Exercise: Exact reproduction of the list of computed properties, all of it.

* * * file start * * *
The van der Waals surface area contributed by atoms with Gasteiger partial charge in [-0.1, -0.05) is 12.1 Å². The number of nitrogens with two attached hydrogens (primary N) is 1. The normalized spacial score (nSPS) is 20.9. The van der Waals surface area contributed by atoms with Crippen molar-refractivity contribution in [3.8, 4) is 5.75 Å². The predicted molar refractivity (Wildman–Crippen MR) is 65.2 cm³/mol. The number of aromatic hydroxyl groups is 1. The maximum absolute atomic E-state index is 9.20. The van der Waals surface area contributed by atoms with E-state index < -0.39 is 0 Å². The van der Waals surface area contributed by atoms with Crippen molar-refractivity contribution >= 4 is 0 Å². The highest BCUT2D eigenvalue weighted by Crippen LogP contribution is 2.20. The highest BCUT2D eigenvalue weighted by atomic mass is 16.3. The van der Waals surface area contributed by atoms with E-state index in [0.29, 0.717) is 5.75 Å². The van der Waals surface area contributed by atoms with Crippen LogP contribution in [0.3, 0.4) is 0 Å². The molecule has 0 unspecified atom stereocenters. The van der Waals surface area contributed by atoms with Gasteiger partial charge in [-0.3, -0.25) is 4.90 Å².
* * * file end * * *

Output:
The van der Waals surface area contributed by atoms with Gasteiger partial charge in [-0.1, -0.05) is 12.1 Å². The number of nitrogens with two attached hydrogens (primary N) is 1. The normalized spacial score (nSPS) is 20.9. The van der Waals surface area contributed by atoms with Crippen molar-refractivity contribution in [3.8, 4) is 5.75 Å². The predicted molar refractivity (Wildman–Crippen MR) is 65.2 cm³/mol. The number of aromatic hydroxyl groups is 1. The maximum absolute atomic E-state index is 9.20. The van der Waals surface area contributed by atoms with E-state index < -0.39 is 0 Å². The van der Waals surface area contributed by atoms with Crippen molar-refractivity contribution >= 4 is 0 Å². The highest BCUT2D eigenvalue weighted by Crippen LogP contribution is 2.20. The highest BCUT2D eigenvalue weighted by atomic mass is 16.3. The van der Waals surface area contributed by atoms with E-state index in [0.29, 0.717) is 5.75 Å². The van der Waals surface area contributed by atoms with Crippen LogP contribution in [0.3, 0.4) is 0 Å². The molecule has 0 unspecified atom stereocenters. The van der Waals surface area contributed by atoms with Gasteiger partial charge in [-0.3, -0.25) is 4.90 Å².